What are the benefits of having Egg Donor IVF in Spain rather than the UK?
There are several reasons why couples from the UK choose to come to Spain for Donor Egg IVF. The first one is the availability of donors. The waiting list for an egg donor is significantly shorter in Spain. There are also different anonymity laws in Spain which mean that all egg donation is anonymous, and the children born using those eggs cannot find out any details of the donor when they are 18. This is different to the laws in the UK.
Will I remain as a CREATE patient?
As your egg donation cycle takes place at IVI Spain, you will be an IVI patient, however we will support you in every step of your treatment journey.
How many appointments will the recipient need to travel to Spain for?
There are several ways you can organise your trips to IVI Spain:
- 2 trips for both partners - Both partners fly to IVI Spain for their consultation so that they can see the clinic and meet the staff. The during treatment, both partners fly back to IVI Spain to give the sperm sample, stay for 5 days and then have the embryo transfer and fly back to the UK.
- 1 trip for both partners at the same time – The IVI consultation is done via Zoom/Teams. Then during treatment, both partners fly to IVI Spain for the sperm sample and stay 5 days then have the embryo transfer and fly back to the UK.
- 1 trip per partner – The IVI consultation is done via Zoom. Then during treatment, the male partner flies to IVI Spain to give them sperm sample and then flies back to the UK, then 5 days later the female partner flies to IVI Spain for the embryo transfer.
How long does the matching process take?
On average, this can take 2 to 3 months. The donor screening can take over a month, plus if you want to do the GeneSeeker to discard any DNA mutations in the donor that could be similar to the male partner, this takes a few weeks. Some ethnicities or blood types may take longer to find a match. Black and mixed ethnicity requirements can take 3-4 months. Asian donors are very unlikely to be found.
How do you guarantee a blastocyst?
We have high success rates due to transferring high quality embryos. Because we work with young, healthy egg donors this means that they should produce around 8-12 eggs. So as long as the sperm is also of reasonable quality, we would expect to get at least one high quality blastocyst. In many cases we usually have more. If we don’t get one, then we will cancel the cycle, and start a new cycle with a new donor, at no cost to the recipient.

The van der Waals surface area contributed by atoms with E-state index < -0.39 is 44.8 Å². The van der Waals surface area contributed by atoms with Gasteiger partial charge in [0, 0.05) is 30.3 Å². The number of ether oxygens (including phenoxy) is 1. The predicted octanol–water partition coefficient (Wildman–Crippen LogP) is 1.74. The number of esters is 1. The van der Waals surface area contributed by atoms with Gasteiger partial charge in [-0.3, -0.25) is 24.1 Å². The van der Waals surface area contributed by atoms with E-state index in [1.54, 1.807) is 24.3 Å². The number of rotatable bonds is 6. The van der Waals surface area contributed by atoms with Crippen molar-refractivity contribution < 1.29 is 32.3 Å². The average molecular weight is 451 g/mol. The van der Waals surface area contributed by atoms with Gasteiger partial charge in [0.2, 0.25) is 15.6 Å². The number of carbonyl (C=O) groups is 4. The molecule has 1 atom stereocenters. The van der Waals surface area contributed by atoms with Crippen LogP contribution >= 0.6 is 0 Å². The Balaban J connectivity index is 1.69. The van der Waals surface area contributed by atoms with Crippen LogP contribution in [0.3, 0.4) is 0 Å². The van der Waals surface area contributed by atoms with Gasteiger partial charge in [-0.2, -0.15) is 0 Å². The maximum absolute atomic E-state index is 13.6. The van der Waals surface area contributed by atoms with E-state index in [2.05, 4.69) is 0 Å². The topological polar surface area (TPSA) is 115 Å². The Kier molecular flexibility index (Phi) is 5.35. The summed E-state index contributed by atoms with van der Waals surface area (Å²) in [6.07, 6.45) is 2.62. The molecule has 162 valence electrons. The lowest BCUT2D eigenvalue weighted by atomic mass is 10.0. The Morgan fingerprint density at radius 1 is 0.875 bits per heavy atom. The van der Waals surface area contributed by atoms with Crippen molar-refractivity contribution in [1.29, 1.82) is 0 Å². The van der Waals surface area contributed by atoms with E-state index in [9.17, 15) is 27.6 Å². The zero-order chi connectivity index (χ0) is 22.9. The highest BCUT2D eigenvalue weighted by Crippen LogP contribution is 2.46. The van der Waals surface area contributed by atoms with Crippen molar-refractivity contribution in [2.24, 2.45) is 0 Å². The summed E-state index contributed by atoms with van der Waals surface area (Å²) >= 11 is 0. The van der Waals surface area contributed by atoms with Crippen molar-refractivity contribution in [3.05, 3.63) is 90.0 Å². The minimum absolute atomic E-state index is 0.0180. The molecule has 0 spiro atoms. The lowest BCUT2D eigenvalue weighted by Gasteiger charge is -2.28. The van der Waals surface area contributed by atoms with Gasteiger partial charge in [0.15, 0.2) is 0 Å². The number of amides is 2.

How are Egg Donors recruited?
The main way Egg Donors are recruited is through word of mouth. They’ve often been told about it by a friend who has previously done it. There are also donors who come back and donate more than once. IVI Spain also runs Egg Donation Recruitment campaigns across radio, on the internet and also at universities.
How are Egg Donors screened and assessed?
By law, there are a list of diseases which need to be ruled out. Some of the diseases are screened by medical questionnaire and others by blood test. We will also do a chromosome analysis which gives us more reassurance that the quality of the embryo will be good. Our donors will also receive psychological screening by a psychologist or counsellor to assess for emotional or psychiatric diseases.
Will patients be given multiple options of donors to choose from?
The laws in Spain are that the medical team will choose the donor for the recipient. We will use Perfect Match 360°, an innovative system that assists in choosing the most suitable donor by taking into consideration the phenotypic criteria and biometrics. We will also take into account special needs which the couple’s request.
Are there any limits on the number of families that can be created using a donor’s eggs?
Yes, in Spain there is a limitation by law on how many newborns a donor can have. The limit is 6 including the donors own children. Most donors only donate once or twice.
How does it work if I wish to use the same donor for siblings for their child in the future?
If you have frozen embryos from the first cycle, then you can use those in the future. If you have no frozen embryos, we can ask the donor to donate again, and then we can create more frozen embryos for the future. However, this will have a cost, and there is also the chance that the donor may not wish to donate again.
Is it better to have a fresh embryo transfer rather than a frozen one?
We use fast-vitrification technique to freeze the blastocysts meaning that their survival rate is over 95%. When you look at the outcome of frozen vs fresh, the outcome is the same. For many, a frozen transfer is an easier option as it means you can schedule the transfer to fit in with your work and personal commitments.
What happens if our first cycle isn’t successful?
If your first cycle is not successful, then afterwards you will have a period once you stop the medication. If you are physically and emotionally ready to start the next cycle, then we can begin straight away. Or you may wish to wait a month or two to recover. Once you are ready, as soon as you have had your period we will start you on your medication to prepare you and you will have you scans and bloods done at CREATE in the UK, so in 10-12 days later you will be ready to fly to Spain for your next embryo transfer.
Will the recipient legally be the child’s parent?
Absolutely. The donor is only donating eggs. It is not like adopting a baby. Until the eggs are fertilised and implanted into the uterus, it is not a baby. Once the eggs are fertilised, they belong to the women or couple having the IVF, and is therefore legally their child.